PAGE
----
Buying your first car in Canada

Today we went to a Toyota dealership to take our first car: a certified pre-owned Toyota Yaris 2012, 45000 km, automatic transmission, 5 doors, 3 years official warranty, plus a few nice options my wife didn’t tell me about 🙂

The actual car looks brand new, there is no single scratch on it, the color is the same dark grey. The reason I post a photo from the Internet not the actual photo of a car is simple: it’s late evening in Vancouver, I cannot make a good photo now 🙂

Buying a car in Canada is simple. You come to a dealership and speak to a sales representative. Find a car that looks right for you and ask for a test drive. If this is not a brand new car, you discuss all the service they did, warranty, financing options etc. And apply for a car loan.

Yeah, it is nice to have a great credit rating before you apply for financing. But if you don’t have any… Noone gives a crap if you’re willing to pay a little extra. For instance, our car was priced at about $15K CAD + taxes. We arranged a $6K downpayment and Toyota was very comfortable about it. They offered us a loan at interest rate of 1.9% per annum, ~$520 payment per month for 2 years. Huh, I wish Russian dealerships could offer anything like this.

Documents they required were very simple to collect. Employment verification letter from the company, $500 upfront, a bank draft to pay the rest $5,500, social insurance numbers for me and my wife, driver license of those who will actually drive a car. That is about it.

One extra thing that helps is a reference letter from foreign insurance company that you have a number of years of safe driving. Each year gives you a discount of 5% for your ICBC insurance.

So we applied for a loan on Monday, on Thursday the car was ready for pick up. Since we were busy on Thursday, we arranged to take the car today. In two hours all the paperwork was done and we were good to go 🙂

Car insurance. Insurance here is a complicated and expensive matter. Since we don’t own the car in full yet, we have to insure not only a third-party liability, but the car itself. Medical expenses in case of a car accident might be ridiculously high, so we went for 3 million dollars max coverage with $1000 deductible for both car and liability, and it resulted in $280 of monthly payment for insurance only. Fucking expensive! 😦 But.. lowering the coverage to $1 million (minimum) was not a game changer anyway, it was like $40 saved per month.. Not bad, but it is not something to fight for.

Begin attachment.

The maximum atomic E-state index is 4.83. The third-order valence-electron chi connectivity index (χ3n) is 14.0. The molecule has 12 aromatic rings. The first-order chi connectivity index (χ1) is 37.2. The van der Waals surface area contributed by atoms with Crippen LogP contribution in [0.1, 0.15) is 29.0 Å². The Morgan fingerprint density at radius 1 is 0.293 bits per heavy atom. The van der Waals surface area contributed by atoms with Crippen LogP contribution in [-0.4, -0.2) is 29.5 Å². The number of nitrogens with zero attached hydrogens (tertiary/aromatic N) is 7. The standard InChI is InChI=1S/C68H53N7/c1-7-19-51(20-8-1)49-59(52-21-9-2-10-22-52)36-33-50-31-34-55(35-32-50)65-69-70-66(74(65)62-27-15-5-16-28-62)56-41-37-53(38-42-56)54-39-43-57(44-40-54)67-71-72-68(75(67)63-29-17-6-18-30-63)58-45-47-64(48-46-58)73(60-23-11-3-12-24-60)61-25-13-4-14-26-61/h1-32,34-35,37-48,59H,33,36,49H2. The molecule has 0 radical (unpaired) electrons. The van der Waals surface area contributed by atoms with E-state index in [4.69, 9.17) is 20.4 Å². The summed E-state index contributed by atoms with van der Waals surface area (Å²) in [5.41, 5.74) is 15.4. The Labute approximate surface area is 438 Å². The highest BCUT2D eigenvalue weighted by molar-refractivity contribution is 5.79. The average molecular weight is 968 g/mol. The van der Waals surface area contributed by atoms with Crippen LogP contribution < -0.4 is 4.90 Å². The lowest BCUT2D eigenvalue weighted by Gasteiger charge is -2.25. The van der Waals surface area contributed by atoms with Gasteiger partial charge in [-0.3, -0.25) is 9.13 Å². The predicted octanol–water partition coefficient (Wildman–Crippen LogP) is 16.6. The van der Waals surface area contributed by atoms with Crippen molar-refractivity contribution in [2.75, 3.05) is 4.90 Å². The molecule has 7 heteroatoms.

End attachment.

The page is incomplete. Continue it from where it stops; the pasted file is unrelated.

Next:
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4 Responses to Buying your first car in Canada

  1. Wow, 15K for 2 years old Yaris is a LOT! I’ve heard that cars are more expensive in Canada.

    Your insurance is also quite expensive. I would say 2 times more expensive than it would be in California. I pay $200 for 2 new cars of total cost ~55K. It’s interesting that the maximum coverage for bodily injuries is 500K in most insurance companies in US. If you want more you need a separate Umbrella policy which is an extra liability insurance for everything (auto, home, rental).

  2. BTW, did you try to reduce the price? It is very common in US that you can reduce the price by 10-15%. I bought 3 cars here (all new) and each one was bought for 10-15% less than its recommended price (i.e. “sticker” price, MSRP).

    Not sure if this applies to used cars. However when I see that the difference between the trade-in price (the price that a dealer pays for a car when buying it from an individual) and the sell price is ~20-30% I imagine that dealers have a lot of space for negotiation.

    • Sasha, it is a lot and we could probably bargain with them to lower the price tag by 1-2K.

      But the car was in a perfect condition, genuine Japanese assembly and I sort of don’t care about the price. All I cared was putting as low down as possible.

      25 years ago they would give me no financing what so ever (there s a number of stories about people coming to America and buying car for all cash a couple decades ago), and today they offered us 1.9% interest rate with no credit history and 30% down.

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